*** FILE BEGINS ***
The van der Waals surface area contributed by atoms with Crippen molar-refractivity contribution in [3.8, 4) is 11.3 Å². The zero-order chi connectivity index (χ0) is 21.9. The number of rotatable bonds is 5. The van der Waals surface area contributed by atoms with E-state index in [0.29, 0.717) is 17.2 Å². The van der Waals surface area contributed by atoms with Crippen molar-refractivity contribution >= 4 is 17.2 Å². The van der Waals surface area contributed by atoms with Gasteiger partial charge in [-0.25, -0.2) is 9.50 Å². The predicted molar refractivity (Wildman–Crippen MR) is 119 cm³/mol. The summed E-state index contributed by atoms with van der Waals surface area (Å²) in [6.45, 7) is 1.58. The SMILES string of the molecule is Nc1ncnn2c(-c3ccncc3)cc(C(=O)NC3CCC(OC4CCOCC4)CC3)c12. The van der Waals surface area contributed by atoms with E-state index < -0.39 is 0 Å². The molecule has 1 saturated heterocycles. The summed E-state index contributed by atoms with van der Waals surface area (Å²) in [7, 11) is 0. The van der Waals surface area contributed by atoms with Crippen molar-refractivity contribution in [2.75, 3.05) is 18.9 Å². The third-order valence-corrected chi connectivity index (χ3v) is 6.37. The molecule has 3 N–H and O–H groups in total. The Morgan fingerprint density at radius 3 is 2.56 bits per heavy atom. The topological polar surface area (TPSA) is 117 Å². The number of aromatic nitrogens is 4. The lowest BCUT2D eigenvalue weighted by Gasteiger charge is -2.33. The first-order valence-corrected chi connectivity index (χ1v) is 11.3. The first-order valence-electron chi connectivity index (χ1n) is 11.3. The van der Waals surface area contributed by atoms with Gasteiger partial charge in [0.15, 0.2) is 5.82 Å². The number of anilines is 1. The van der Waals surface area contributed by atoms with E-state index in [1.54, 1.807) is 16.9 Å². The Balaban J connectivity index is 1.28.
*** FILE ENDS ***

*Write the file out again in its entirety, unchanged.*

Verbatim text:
The van der Waals surface area contributed by atoms with Crippen molar-refractivity contribution in [3.8, 4) is 11.3 Å². The zero-order chi connectivity index (χ0) is 21.9. The number of rotatable bonds is 5. The van der Waals surface area contributed by atoms with E-state index in [0.29, 0.717) is 17.2 Å². The van der Waals surface area contributed by atoms with Crippen molar-refractivity contribution >= 4 is 17.2 Å². The van der Waals surface area contributed by atoms with Gasteiger partial charge in [-0.25, -0.2) is 9.50 Å². The predicted molar refractivity (Wildman–Crippen MR) is 119 cm³/mol. The summed E-state index contributed by atoms with van der Waals surface area (Å²) in [6.45, 7) is 1.58. The SMILES string of the molecule is Nc1ncnn2c(-c3ccncc3)cc(C(=O)NC3CCC(OC4CCOCC4)CC3)c12. The van der Waals surface area contributed by atoms with E-state index < -0.39 is 0 Å². The molecule has 1 saturated heterocycles. The summed E-state index contributed by atoms with van der Waals surface area (Å²) in [7, 11) is 0. The van der Waals surface area contributed by atoms with Crippen molar-refractivity contribution in [2.75, 3.05) is 18.9 Å². The third-order valence-corrected chi connectivity index (χ3v) is 6.37. The molecule has 3 N–H and O–H groups in total. The Morgan fingerprint density at radius 3 is 2.56 bits per heavy atom. The topological polar surface area (TPSA) is 117 Å². The number of aromatic nitrogens is 4. The lowest BCUT2D eigenvalue weighted by Gasteiger charge is -2.33. The first-order valence-corrected chi connectivity index (χ1v) is 11.3. The first-order valence-electron chi connectivity index (χ1n) is 11.3. The van der Waals surface area contributed by atoms with Gasteiger partial charge in [0.15, 0.2) is 5.82 Å². The number of anilines is 1. The van der Waals surface area contributed by atoms with E-state index in [1.54, 1.807) is 16.9 Å². The Balaban J connectivity index is 1.28.